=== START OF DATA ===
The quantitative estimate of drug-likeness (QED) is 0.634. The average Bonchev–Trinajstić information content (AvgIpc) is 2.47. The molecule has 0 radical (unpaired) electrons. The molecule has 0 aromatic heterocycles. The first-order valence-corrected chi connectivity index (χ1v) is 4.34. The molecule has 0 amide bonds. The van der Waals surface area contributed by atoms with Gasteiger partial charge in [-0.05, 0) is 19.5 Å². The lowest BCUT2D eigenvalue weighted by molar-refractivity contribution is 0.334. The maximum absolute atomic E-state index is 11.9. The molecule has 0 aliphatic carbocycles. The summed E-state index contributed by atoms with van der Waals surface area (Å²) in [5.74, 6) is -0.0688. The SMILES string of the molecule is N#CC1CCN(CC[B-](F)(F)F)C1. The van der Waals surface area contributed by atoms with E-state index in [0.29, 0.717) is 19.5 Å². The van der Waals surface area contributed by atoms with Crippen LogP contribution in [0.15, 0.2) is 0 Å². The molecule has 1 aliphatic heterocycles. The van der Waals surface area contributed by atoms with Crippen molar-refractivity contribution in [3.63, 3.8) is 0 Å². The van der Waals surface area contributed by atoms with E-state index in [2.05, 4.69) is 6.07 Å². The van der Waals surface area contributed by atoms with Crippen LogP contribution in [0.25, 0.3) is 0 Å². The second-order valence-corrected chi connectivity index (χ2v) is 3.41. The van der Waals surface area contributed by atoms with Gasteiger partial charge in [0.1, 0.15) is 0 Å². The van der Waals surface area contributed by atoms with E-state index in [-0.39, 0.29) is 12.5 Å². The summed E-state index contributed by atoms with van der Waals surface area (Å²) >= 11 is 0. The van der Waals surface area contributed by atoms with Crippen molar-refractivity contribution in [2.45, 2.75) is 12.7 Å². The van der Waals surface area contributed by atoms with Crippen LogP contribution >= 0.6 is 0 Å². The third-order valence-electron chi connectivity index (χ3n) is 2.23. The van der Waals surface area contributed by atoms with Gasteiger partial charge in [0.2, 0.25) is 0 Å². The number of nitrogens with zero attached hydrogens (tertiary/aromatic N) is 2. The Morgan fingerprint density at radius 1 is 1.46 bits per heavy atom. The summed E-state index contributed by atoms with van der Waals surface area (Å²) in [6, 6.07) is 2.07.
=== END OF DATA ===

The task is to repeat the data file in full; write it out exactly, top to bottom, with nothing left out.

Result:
The quantitative estimate of drug-likeness (QED) is 0.634. The average Bonchev–Trinajstić information content (AvgIpc) is 2.47. The molecule has 0 radical (unpaired) electrons. The molecule has 0 aromatic heterocycles. The first-order valence-corrected chi connectivity index (χ1v) is 4.34. The molecule has 0 amide bonds. The van der Waals surface area contributed by atoms with Gasteiger partial charge in [-0.05, 0) is 19.5 Å². The lowest BCUT2D eigenvalue weighted by molar-refractivity contribution is 0.334. The maximum absolute atomic E-state index is 11.9. The molecule has 0 aliphatic carbocycles. The summed E-state index contributed by atoms with van der Waals surface area (Å²) in [5.74, 6) is -0.0688. The SMILES string of the molecule is N#CC1CCN(CC[B-](F)(F)F)C1. The van der Waals surface area contributed by atoms with E-state index in [0.29, 0.717) is 19.5 Å². The van der Waals surface area contributed by atoms with Crippen LogP contribution in [0.15, 0.2) is 0 Å². The molecule has 1 aliphatic heterocycles. The van der Waals surface area contributed by atoms with Crippen molar-refractivity contribution in [3.63, 3.8) is 0 Å². The van der Waals surface area contributed by atoms with E-state index in [2.05, 4.69) is 6.07 Å². The van der Waals surface area contributed by atoms with Crippen LogP contribution in [0.25, 0.3) is 0 Å². The second-order valence-corrected chi connectivity index (χ2v) is 3.41. The van der Waals surface area contributed by atoms with Gasteiger partial charge in [0.1, 0.15) is 0 Å². The van der Waals surface area contributed by atoms with E-state index in [-0.39, 0.29) is 12.5 Å². The summed E-state index contributed by atoms with van der Waals surface area (Å²) >= 11 is 0. The van der Waals surface area contributed by atoms with Crippen molar-refractivity contribution in [2.45, 2.75) is 12.7 Å². The van der Waals surface area contributed by atoms with Crippen LogP contribution >= 0.6 is 0 Å². The third-order valence-electron chi connectivity index (χ3n) is 2.23. The van der Waals surface area contributed by atoms with Gasteiger partial charge in [0.2, 0.25) is 0 Å². The number of nitrogens with zero attached hydrogens (tertiary/aromatic N) is 2. The Morgan fingerprint density at radius 1 is 1.46 bits per heavy atom. The summed E-state index contributed by atoms with van der Waals surface area (Å²) in [6, 6.07) is 2.07.